Carrie Matheson is the latest addition to the hall of fame of crazy women on TV. And make no mistake, she's unhinged.

She's the character that Claire Danes so perfectly inhabits on Homeland which started this week with the impact of an IED. (TV3, 8.30 Mondays). Carrie is the CIA officer who suspects that freed prisoner of war, Nicholas Brody, has been 'turned' by Al Qaeda.

Damien Lewis (Life, Band of Brothers) is note perfect with his tortured and tormented Brody, the reluctant hero and possible double agent. There's something about the narrative he spins in public that doesn't match with the flash backs.

Lewis is real good but Danes is something else. You may have seen her as the autistic innovator Temple Grandin in the HBO film of the same name. It was a Meryl Streep level performance.


Here, with the help of some brilliant writers of course, she somehow finds another level. Like Michael Shannon's conflicted FBI agent, Nelson Van Eldon, on Boardwalk Empire, Matheson may be hard to like but she's utterly captivating. A human car-crash, a blond enforcer, a crazy bitch. She hides her medication from her colleagues but not from us.

The viewers always get to see the meds. On Boss (Soho Wednesday, 8.30pm) we get to see them in extreme close up, one of the stylistic traits that this show excels at.

Of course Kelsey Grammar is a different type of 'mad'. Sure, he's as angry a bully as you'd expect from the alpha-male mayor of a major American city, but he's also losing his faculties and as his marbles start to roll away he's in danger of slipping on them and losing everything. Both characters are walking a tightrope and it's proving impossible to look away.

Being 'unhinged' has been a dramatic staple since the days of Shakespeare (Macbeth etc). Not that I would know, I watched way too much TV as a kid so my touchstones are more likely to be from Lost in Space or Mr Ed (hard to tell in horses I know but he had a borderline personality disorder if you ask me, especially evident in this re-dubbed version that screened on Maori TV last year). The violent urges of Wile. E Coyote also come to mind, as does much of what went on in The Magic Roundabout.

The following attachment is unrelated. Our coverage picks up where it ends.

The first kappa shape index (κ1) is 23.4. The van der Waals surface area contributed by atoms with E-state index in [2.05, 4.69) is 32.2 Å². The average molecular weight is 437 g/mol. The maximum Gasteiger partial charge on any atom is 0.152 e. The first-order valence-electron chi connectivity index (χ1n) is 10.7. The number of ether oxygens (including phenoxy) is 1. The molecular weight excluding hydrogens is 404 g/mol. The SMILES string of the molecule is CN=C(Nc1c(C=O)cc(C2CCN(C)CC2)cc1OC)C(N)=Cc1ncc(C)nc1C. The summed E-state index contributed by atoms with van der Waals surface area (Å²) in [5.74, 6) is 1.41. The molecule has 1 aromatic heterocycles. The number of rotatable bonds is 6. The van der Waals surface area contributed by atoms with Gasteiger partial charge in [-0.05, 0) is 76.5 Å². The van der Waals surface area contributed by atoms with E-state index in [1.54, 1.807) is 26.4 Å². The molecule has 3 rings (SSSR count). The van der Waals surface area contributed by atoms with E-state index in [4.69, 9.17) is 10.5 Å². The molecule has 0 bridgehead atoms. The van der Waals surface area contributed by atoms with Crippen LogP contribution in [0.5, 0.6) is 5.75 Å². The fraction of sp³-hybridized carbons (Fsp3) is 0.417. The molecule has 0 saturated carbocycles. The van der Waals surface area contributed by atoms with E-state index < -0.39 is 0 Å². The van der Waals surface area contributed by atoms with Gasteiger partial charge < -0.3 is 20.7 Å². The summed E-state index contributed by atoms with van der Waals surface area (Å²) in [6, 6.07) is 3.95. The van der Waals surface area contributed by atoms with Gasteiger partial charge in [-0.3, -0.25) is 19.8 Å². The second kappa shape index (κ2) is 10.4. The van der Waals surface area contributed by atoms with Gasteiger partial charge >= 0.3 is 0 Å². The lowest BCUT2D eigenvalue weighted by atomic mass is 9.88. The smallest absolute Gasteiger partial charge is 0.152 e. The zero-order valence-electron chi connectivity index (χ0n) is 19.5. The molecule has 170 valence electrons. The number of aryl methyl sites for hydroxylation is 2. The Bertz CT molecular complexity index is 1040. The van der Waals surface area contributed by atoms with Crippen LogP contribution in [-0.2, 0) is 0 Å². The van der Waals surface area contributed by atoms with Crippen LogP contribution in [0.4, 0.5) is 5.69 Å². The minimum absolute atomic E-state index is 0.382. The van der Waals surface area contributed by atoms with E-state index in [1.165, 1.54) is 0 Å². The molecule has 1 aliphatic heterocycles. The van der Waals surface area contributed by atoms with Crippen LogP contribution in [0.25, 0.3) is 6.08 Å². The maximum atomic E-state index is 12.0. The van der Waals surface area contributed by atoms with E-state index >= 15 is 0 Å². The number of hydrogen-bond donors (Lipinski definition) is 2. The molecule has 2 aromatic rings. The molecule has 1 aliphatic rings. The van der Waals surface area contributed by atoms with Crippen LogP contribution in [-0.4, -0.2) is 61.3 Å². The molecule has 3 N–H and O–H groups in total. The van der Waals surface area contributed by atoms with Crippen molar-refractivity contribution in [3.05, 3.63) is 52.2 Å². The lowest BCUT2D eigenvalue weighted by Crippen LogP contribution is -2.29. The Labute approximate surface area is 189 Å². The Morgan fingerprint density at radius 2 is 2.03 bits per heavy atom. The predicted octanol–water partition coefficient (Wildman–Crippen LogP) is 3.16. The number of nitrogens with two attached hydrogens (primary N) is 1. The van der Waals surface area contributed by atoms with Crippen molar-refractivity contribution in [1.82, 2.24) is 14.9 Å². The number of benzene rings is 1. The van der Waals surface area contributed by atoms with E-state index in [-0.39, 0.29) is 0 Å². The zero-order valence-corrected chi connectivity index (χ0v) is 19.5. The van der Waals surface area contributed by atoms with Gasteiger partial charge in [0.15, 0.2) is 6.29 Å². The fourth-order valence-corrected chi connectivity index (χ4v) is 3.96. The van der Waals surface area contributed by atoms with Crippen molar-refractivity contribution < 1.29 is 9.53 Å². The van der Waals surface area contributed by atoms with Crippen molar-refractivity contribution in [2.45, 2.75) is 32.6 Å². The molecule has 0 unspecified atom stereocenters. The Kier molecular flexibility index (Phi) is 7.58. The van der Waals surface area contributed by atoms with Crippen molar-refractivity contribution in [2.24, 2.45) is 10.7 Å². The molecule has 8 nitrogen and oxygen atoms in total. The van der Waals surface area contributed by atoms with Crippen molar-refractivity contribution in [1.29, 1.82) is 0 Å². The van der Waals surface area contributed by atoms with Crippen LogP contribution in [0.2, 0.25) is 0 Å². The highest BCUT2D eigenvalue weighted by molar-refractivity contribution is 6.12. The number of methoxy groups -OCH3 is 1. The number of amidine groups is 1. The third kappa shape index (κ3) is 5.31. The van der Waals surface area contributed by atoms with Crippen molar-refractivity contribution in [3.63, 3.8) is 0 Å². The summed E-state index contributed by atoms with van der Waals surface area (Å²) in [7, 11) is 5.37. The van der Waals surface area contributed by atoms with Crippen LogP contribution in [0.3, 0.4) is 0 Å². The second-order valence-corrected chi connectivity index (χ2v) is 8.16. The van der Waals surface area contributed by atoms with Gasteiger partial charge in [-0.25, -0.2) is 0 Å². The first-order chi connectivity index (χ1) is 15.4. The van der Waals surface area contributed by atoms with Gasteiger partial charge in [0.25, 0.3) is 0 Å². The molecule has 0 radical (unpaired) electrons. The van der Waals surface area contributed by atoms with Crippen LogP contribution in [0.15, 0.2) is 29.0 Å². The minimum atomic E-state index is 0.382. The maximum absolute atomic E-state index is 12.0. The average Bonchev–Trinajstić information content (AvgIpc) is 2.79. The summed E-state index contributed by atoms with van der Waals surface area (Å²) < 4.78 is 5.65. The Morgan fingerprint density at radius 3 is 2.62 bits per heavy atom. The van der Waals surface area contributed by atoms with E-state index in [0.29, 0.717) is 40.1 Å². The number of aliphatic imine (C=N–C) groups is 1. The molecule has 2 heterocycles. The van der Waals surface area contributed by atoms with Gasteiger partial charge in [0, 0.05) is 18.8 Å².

The new millennium brought us Celebrity Rehab where drugs and crazy are whipped into a frenzy. It's hard to know where addiction and self medication begin and end but there's no doubt about the hinges on stars like Janice Dickinson and the uber-nut himself (thanks in park to a brain injury sustained from a motorbike fail), Gary Busey. I am so looking forward to this episode of Wife Swap, which screened recently in the states, in which Busey trades wives with disgraced (meth, young boys) preacher Ted Haggard.

But the characters on Boss and Homeland and their mental illnesses represent something relatively new. The conditions they have are very real, they are not simply 'mental' and more importantly they are the actual stars of the show.

It's ground that was largely broken on that most groundbreaking of all TV shows, The Sopranos. Tony spends most of the show 'losing it' and is seeing a shrink for 'panic attacks' when he's not whoring or killing people, while his mother Livia (the late great Nancy Marchand in the role of her life) was dealing with and hiding behind her oncoming dementia.

She tried to have Tony 'whacked' after he put her into a rest home. Best line: "Babies are like animals, they're no different to dogs." She really was a piece of work and an average driver.

Who are your favourite crazies?


There's an 'encore' (that's 'repeat' in olde English) screening of Homeland Saturday night (TV3 8.30) in case you missed it,.

The X Factor Australia is now brought to you by "Powerful Panadol Xtra"
If pain persists, change the channel.

7 Days returns Friday, (TV3, 9:30pm)

And on Monday one of the best comedy/food/travel shows ever continues it's run. It's called The Trip, and stars Steve Coogan and Rob Bryden.

It has also been released as a movie but here it is being shown in the original TV series format. Don't worry if you missed the first episode, it will still make sense. (8.30pm Mondays, Rialto) It's genius. The impersonations alone are worth the journey.

Missing the Daily Show? Me too. Ricky Gervais was on recently to push his new comedy of the uncomfortable Life's Too Short. Might pay to go wees before you watch this.